NASA Provides 10 Ways Students Can Prepare For the #BeAnAstronaut Contest

By  //  March 5, 2020

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NASA announced that it will accept applications for a new astronaut class through end of March

Want to #BeAnAstronaut, but don’t know where to start? Here are some ways you can kick-start your journey. Since the first Artemis class of astronauts graduated on Jan. 10, NASA announced that it will accept applications for a new astronaut class from March 2 to 31. (NASA image)

(NASA) – Want to #BeAnAstronaut, but don’t know where to start? Here are some ways you can kick-start your journey.

Since the first Artemis class of astronauts graduated on Jan. 10, NASA announced that it will accept applications for a new astronaut class from March 2 to 31.

Even if you don’t qualify to #BeAnAstronaut — yet — within NASA’s Office of STEM Engagement or OSTEM, there are ways to get involved with NASA’s missions.

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Astronaut Kate Rubins started her journey towards becoming an astronaut after attending Space Camp in the seventh grade. (NASA image)

Check out the top 10 ways to #BeAnAstronaut:

  1. Apply for NASA internships. 
    Becoming an intern is the perfect way to get your start with NASA. Several astronauts started out as interns! Newly minted astronaut Jessica Watkins was selected as a NASA intern while both an undergraduate and graduate student. “Those experiences were really what helped shape me as a scientist and an explorer,” Watkins said, crediting the hands-on experiences she had the opportunity to be a part of during her internships. Interested in applying? More information can be found at: intern.nasa.gov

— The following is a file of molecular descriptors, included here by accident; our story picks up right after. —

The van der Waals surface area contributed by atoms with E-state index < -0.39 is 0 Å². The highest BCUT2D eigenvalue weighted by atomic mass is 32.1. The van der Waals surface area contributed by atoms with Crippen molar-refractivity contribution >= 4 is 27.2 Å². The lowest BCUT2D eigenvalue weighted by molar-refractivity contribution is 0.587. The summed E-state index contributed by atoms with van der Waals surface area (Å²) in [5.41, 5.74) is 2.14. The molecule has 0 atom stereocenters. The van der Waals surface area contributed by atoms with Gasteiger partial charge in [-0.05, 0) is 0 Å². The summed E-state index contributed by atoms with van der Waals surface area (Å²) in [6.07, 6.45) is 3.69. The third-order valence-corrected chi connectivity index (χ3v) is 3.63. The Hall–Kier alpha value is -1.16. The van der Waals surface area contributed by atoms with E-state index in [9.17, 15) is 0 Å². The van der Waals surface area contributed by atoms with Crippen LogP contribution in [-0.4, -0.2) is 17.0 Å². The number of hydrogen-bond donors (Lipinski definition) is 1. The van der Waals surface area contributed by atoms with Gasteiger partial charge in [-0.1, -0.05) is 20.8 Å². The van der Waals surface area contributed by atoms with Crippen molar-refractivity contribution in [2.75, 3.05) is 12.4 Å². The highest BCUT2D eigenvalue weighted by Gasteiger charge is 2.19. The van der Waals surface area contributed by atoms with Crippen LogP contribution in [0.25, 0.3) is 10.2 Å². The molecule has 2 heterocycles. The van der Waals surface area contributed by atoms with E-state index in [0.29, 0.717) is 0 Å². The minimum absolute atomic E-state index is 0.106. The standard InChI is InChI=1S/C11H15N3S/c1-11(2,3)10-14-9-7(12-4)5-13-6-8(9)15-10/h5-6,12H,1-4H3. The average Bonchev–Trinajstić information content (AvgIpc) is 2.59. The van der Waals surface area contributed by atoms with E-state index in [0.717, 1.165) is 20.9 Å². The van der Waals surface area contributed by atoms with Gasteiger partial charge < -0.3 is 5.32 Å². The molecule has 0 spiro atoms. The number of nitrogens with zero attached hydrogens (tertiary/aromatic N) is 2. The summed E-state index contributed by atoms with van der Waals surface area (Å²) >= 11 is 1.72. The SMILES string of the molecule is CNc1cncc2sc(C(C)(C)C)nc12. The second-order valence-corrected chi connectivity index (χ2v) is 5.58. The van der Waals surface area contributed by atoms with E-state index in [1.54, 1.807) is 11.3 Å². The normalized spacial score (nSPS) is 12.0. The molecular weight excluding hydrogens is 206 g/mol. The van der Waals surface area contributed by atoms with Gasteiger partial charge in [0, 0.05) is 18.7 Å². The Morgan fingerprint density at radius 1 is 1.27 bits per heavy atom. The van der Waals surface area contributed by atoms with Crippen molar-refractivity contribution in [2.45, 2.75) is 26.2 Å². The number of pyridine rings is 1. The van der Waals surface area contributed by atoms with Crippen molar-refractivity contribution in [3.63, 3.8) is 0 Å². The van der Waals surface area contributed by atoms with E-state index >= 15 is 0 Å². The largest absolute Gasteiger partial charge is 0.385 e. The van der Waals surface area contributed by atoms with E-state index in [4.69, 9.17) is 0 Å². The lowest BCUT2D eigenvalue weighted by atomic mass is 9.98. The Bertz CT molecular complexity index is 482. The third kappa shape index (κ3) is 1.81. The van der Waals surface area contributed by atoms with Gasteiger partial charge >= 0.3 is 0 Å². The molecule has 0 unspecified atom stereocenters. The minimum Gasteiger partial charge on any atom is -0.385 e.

1. Participate in Artemis Student Challenges. 
    Did you know that Artemis Student Challenges contribute directly to NASA’s mission? Student Launch, the Human Exploration Rover Challenge, Spacesuit User Interface Technologies for Students (S.U.I.T.S.), Lunabotics, Micro-g Neutral Buoyancy Experiment Design Teams (Micro-G NExT), First Nations Launch and the Big Idea Challenge vary in mission and education levels (middle school to college), and encompass many elements of the Artemis program. Artemis Student Challenges allow you to be creative, take what you have learned in the classroom and apply it to existing space exploration challenges.